Women: listen to your inner voice and act

As #MeToo sets the stage for how things should be, rather than how they have been, I’m thinking of how, for so long, prevention of sexual assault has been aimed at women. Don’t walk there, don’t wear that, don’t go out alone, don’t stay in alone. Read the signs. Notice the behaviour. Tell them it’s not okay.

For far too long.

Too late we’re changing the discussion and placing the responsibility where it should lie: with the choices men make. Simple. Just don’t do it. Don’t make up excuses in your mind for why it is okay generally, or specifically, or just this once. Just stop cat-calling, leering, staring, touching, trying your luck, and forcing your will. Just stop.

That said, there is one more responsibility I do want to put on women: act on your gut and act fast. If you don’t listen to your Mentor Within, to your inner wisdom, you won’t be safe. And if you don’t act fast you’re more likely to be in danger. I have been listening to the themes that have emerged over the last few days in the media, and apart from the relief that the secrets are out, and the outrage that trusted men can behave this way, there is another theme that is emerging. Women just want it to stop, but they don’t want anyone hurt in the process.

This is one of the reasons for the silence. Yes, there’s humiliation, and the real fear of losing a contract or a job, or of breaking up the family, but more than anything there is a belief that people are essentially good and if we play fair, surely the men will too. But they won’t. Not these kinds of men. Not the men who are entitled, narcissistic conquerors. Not the men who really don’t care. They’ll sooner throw you under the bus than admit their behaviour, and they’re not about to stop unless they are forced to.

I remember when I was travelling many years back, aged 19. We were being taken back to where we were staying by a taxi driver. Half way to our residence the taxi driver stopped on the edge of a lake. I asked him why he was stopping, and he said in broken English that the car had trouble. I had heard this man speaking English earlier and it wasn’t nearly as broken as it was as he tried to give us a reason for stopping in this deserted spot. I could feel the hair standing up on the back of my neck and a rush of adrenalin, which I knew was there to keep me safe. “There’s nothing wrong with the car,” I told him, as he asked us to move to another car. But he insisted we had to change cars.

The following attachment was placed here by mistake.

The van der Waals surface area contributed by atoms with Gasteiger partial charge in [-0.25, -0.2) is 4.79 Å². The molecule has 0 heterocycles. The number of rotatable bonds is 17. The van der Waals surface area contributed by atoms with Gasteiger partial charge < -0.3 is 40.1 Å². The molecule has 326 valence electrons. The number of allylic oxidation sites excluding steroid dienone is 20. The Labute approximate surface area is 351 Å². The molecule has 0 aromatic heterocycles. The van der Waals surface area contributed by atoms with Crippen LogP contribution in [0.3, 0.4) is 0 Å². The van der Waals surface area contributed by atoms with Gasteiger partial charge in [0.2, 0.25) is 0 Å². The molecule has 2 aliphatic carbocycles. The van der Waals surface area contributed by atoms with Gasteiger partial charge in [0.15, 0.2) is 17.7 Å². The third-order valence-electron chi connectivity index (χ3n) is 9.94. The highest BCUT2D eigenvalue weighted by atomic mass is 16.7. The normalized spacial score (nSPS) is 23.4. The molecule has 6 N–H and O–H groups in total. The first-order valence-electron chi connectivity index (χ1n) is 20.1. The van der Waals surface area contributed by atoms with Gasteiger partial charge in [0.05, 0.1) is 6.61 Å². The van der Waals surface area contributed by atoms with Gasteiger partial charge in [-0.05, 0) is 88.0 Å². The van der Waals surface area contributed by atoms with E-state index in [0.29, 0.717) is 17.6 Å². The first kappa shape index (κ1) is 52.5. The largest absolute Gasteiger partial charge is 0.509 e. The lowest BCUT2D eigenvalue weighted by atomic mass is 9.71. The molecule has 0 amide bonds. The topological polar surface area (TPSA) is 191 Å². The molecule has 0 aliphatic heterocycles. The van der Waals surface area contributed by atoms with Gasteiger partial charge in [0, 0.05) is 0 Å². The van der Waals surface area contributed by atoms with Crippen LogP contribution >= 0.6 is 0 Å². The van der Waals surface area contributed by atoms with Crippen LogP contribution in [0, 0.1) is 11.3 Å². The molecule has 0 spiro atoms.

He was messing with the wrong woman. “We’ll go with that car, but you’re staying here. We’re not going with two men”, I said. “Also, the guys who put us in the taxi took your registration number and they know who you are. We told them your name. So one wrong move by your friend and you’ll both have a lot to account for. Now make sure he gets us there fast as we are being expected by our hosts and if we don’t arrive by 7pm they’ll be out looking for us.”

I could see his resolve crumble. Whatever he’d had planned was just a bit too inconvenient. He spoke to his friend in a language I couldn’t understand, and with a few nods, the friend took us swiftly back to where we were staying.

Throughout, my friend hadn’t said a word. Like three other occasions I can remember when I was with another woman in danger, if I had not acted fast, decisively and on the front foot who knows what would have happened?

Women won’t always be able to get out of dangerous situations but sometimes by making a scene we can avert atrocious behaviour. Far more often, though, women either panic and freeze or don’t want to draw attention or blame someone when they might be wrong.

At no other time is it more appropriate to “act now and ask forgiveness if you’re wrong”.

Just do it. Trust your gut, and act fast when there’s a threat. Don’t do it the nice way, don’t take your time about it, and don’t be scared to call it out and draw other people’s attention.

“Scream

So that one day

A hundred years from now

Another sister will not have to

Dry her tears wondering

Where in history

She lost her voice.”

Jasmin Kaur

 

Rosemary Shapiro-LiuRosemary Shapiro-Liu is the director of Triple Win Enterprises in Sydney, Australia, and the author of The Mentor Within. She is a facilitator, conference strategist and coach. In South Africa she was one of the National Directors of NICRO, and the national manager for Restorative Justice, and in Australia she works with thought leaders, social entrepreneurs and business authors. She is one of the founding contributors to Smallville.com.au for small business owners who think big.

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